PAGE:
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U.S. Naval Intelligence and the Imperial Japanese Fleet
  • ISBN/SKU: 9781591142805
  • Binding: Hardcover & eBook
  • Era: World War II
  • Number of Pages: 320
  • Subject: History
  • Date Available: October 2011
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Full Description:

Douglas Ford introduces a new perspective on why the U.S. Navy carried out its Pacific campaigns in the manner it did as he explores the evolution of U.S. intelligence on the combat capabilities of the Japanese Navy. He contends that the U.S. Navy could not accurately determine the fighting efficiency of Japan's forces until it engaged them in actual battle over an extended period.  As the conflict progressed, he shows how the Americans relied on information from prisoners and captured weapons and documents, along with first-hand observations by naval personnel of how the Japanese fought and their lack of modern equipment. He lauds the intelligence services for helping disseminate information on the most efficient tactics and weapons to use against the Japanese. Such a comprehensive examination of the impact of intelligence on the conduct of various campaigns is without parallel.

Douglas Ford holds a PhD from the London School of Economics and teaches military history at the University of Salford, UK. He is also the author of Britain's Secret War against Japan, 1937-45.

~ Praise for The Elusive Enemy ~

“Carefully researched and prepared…Intelligence gathering is an arcane and secretive activity, as the author describes, and is usually hidden from and little mentioned by historians. So, in the mix of factors that lead to success in war, it is often inadequately recorded. Mr. Ford has done a brilliant job in correcting that unbalanced record as far as the Pacific war is concerned.”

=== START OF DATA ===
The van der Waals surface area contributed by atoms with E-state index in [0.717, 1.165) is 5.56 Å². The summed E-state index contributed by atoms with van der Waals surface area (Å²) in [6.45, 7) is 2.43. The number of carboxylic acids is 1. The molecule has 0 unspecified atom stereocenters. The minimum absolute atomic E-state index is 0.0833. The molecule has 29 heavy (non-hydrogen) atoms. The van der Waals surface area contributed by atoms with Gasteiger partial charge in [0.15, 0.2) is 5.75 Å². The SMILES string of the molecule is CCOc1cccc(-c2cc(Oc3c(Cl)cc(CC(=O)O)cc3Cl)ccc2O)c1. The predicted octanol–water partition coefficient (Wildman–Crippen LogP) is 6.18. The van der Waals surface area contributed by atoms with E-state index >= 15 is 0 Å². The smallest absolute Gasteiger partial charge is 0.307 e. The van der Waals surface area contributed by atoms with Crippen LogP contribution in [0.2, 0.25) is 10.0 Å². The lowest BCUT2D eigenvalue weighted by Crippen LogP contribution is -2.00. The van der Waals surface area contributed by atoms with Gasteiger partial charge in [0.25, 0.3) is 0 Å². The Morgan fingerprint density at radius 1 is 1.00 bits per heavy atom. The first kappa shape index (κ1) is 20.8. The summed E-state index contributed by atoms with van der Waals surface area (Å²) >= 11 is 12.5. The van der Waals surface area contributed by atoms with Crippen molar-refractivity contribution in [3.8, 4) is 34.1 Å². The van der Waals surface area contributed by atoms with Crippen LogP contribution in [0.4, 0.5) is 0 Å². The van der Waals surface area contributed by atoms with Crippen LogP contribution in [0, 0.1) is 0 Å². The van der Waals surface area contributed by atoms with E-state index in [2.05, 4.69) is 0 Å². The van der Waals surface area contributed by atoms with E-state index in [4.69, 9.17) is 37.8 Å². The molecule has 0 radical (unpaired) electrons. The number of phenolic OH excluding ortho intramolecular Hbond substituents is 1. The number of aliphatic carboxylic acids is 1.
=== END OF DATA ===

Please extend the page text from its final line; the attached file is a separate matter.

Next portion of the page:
Work Boat World, May 2013

“The Elusive Enemy illuminates an important aspect of how the U.S. Navy adapted itself to defeat the Imperial Japanese Fleet.”

The Journal of America’s Military Past, Spring/Summer 2012

“Ford's work is not only important to naval historians, but those interested in the history and impact of intelligence as well. Understanding the dangers of bias, mirror-imaging, and stereotyping is vital as the United States faces a myriad of challenges in the 21st century.”


“A methodical and serious-minded contribution to military and naval history shelves, The Elusive Enemy is especially recommended for college library collections.”

The Midwest Book Review, November 2011

“By uncovering that most elusive and intangible element in war, the ability to understand the enemy, Douglas Ford opens a vital window on the evolution of American naval intelligence as it recovered from prewar ignorance to underpin the drive to ultimate victory.”

—ANDREW LAMBERT, Laughton Professor of Naval History, King's College London

“Douglas Ford's carefully researched book sheds light not only on the challenges the U.S. Navy faced in seeking to understand the Imperial Japanese Navy, but also illuminates the more general difficulty that intelligence organizations have in assessing rising military powers.”

—THOMAS G. MAHNKEN, Jerome Levy Chair of Economic Geography and National Security, U.S. Naval War College

“A fascinating and critical look at U.S. naval intelligence during the Pacific War. Ford demonstrates clearly the enormous difficulties in gathering useful data on the Imperial Navy, both before and during the war.”

—JONATHAN PARSHALL, co-author of Shattered Sword: The Untold Story of the Battle of Midway

“Douglas Ford's Elusive Enemy achieves an exceptionally persuasive integration of the intelligence dimension to the Asia-Pacific War into the broad strategic historical narrative of the conflict. Both the strengths and the limitations of the intelligence contribution to the U.S. Navy's eventual victory are explained most convincingly.”

—COLIN S. GRAY, professor of international politics and strategic studies at the University of Reading, UK, and author of The Strategy Bridge and Airpower for Strategic Effect

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